Global Trends by Martin Khor
Monday 1 February 2010
Be wary about hype on “global recovery”
Three eminent economic experts last week warned developing countries to be cautious of the
current talk of a global economic recovery and instead to prepare policy options for a changed and more difficult world
Developing countries should be cautious about the current hype about a global economic recovery and instead prepare policy options in a world where they have to rely less on exports for future growth.
This sombre assessment came from three eminent economic experts who warned that the world economy is not out of the woods yet. More than a hundred developing countries have not begun to share in the recovery proclaimed by the media.
Dr. Yilmaz Akyuz, special economic advisor of the South Centre, Dr. Supachai Panitchpakdi, Secretary General of the UN Conference on Trade and Development and Professor Deepak Nayyar, former Vice Chancellor of Dehli University, were speaking at a workshop organised by the South Centre on 28 January.
Held at the United Nations building in
Akyuz, who is also a former Chief Economist at UNCTAD, said there is consensus that recovery has started, with positive growth expected in all major economies this year. But there are problems ahead. The crisis intervention policies in developed countries, based on increased government spending and monetary expansion, are creating another bubble, with financial institutions out of touch with the real economy again.
As policy makers recognise the risks of the new bubble, there are signs of an “early exit” from the stimulus plans, such as the end of interest rate cuts and phasing out of additional spending.
As the effects of the stimulus packages fade away, economic activity may either lose momentum or even turn down, warned Akyuz. And if the stimulus policy is reversed too soon, there could be a new and deep economic dip.
The consequences of the
Developing countries that are export-dependent
may thus hope that their exports to
However, according to Akyuz, much of the imports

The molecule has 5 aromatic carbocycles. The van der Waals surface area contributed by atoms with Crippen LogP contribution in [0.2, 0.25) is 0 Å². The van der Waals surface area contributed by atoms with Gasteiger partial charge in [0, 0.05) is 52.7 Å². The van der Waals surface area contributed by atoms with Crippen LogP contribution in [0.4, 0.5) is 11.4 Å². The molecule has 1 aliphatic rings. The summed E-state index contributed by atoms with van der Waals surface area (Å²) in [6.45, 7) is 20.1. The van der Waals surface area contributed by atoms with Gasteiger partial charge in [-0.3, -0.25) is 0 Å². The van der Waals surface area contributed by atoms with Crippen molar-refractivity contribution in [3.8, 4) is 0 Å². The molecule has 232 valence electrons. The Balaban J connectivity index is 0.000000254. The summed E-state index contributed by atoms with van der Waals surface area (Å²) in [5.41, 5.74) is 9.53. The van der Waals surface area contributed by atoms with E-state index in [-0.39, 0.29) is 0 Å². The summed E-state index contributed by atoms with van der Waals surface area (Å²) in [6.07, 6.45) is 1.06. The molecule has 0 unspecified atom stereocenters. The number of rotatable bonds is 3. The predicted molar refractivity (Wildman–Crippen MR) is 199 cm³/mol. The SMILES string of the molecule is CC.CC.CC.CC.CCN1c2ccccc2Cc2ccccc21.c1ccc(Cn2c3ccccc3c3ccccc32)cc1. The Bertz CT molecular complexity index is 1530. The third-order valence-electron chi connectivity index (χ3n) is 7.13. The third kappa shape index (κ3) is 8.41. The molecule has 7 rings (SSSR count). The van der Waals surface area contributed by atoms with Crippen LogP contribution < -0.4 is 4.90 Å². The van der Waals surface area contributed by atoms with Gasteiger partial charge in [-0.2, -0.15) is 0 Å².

The other two major economies,
Akyuz also predicted a rise in protectionism and a backlash against globalisation, both in the developed countries. Developing countries will thus have to prepare for testing times ahead..
Dr. Supachai warned the developing countries not to be misled about the talk about an “early recovery.” In his estimate, more than 100 developing countries are still in recession. The stimulus plans of developed countries cannot be sustained because they cannot raise more of the huge funds already used.
The UNCTAD chief added that the recovery is only partial, taking place in some sectors (the stock market and real estate), and there is still to be the unwinding and de-leveraging from household and corporate debt. After a recession, it takes 3 to 5 years for the unwinding, but as this is a Great Recession, the time needed would be 5 to 7 years, he predicted.
UNCTAD data showed a 39% drop in foreign direct investment last year, with more than a 50% drop in some developing countries. There is no robust FDI rebound anticipated this year. Supachai also painted a bleak picture on trade, whose volume fell by 15 percent last year and is expected to rebound by only 5% this year.
The data show that we are in a delicate period, which Supachai called a “post cardiac arrest” situation. “We have not been successful in getting the global economy out of recession yet, and we should not fall into a business as usual mode which is being promoted by big bankers and those they try to influence,” he said.
Supachai proposed an expansion of South-South cooperation, with developing countries increasing trade among one another and pooling their financial resources, including in new regional monetary funds.
The fluctuations in commodity prices should be addressed, and global economic governance should be reformed. The financial system should also be changed, so that banks be confined to doing narrow banking business (collecting savings to lend out) and not anything more fanciful.
Prof. Deepak Nayyar agreed with Akyuz that
The crisis should induce a rethinking of development, said Deepak. There should be a reform in orthodox macro-economic policy thinking which should not focus only on inflation control, and there should be caution in financial liberalisation.
Developing countries should also re-think their relative reliance on external and internal markets and financial resources. Domestic markets are critical and external markets cannot be substitutes. It is also time to recognise the pro-active role of a developmental state, including in implementing industrial and technology policy.
At the international level, there must be coordination of policies of countries. Fortunately, developing countries are becoming more important in output, trade and the holding of foreign reserves. They can thus have a greater say, but if they organise themselves better.
The conclusion from the workshop speakers was that developing countries should draw their own lessons from the global crisis, not to be complacent about the “recovery”, and re-think development strategies and policy options, as well as be advocates of international financial reform.
As Supachai said, the chance to reform the financial system after the Asian crisis in 1997-98 was missed and another bigger crisis has now hit the world. We may miss the boat again, unless something is done now.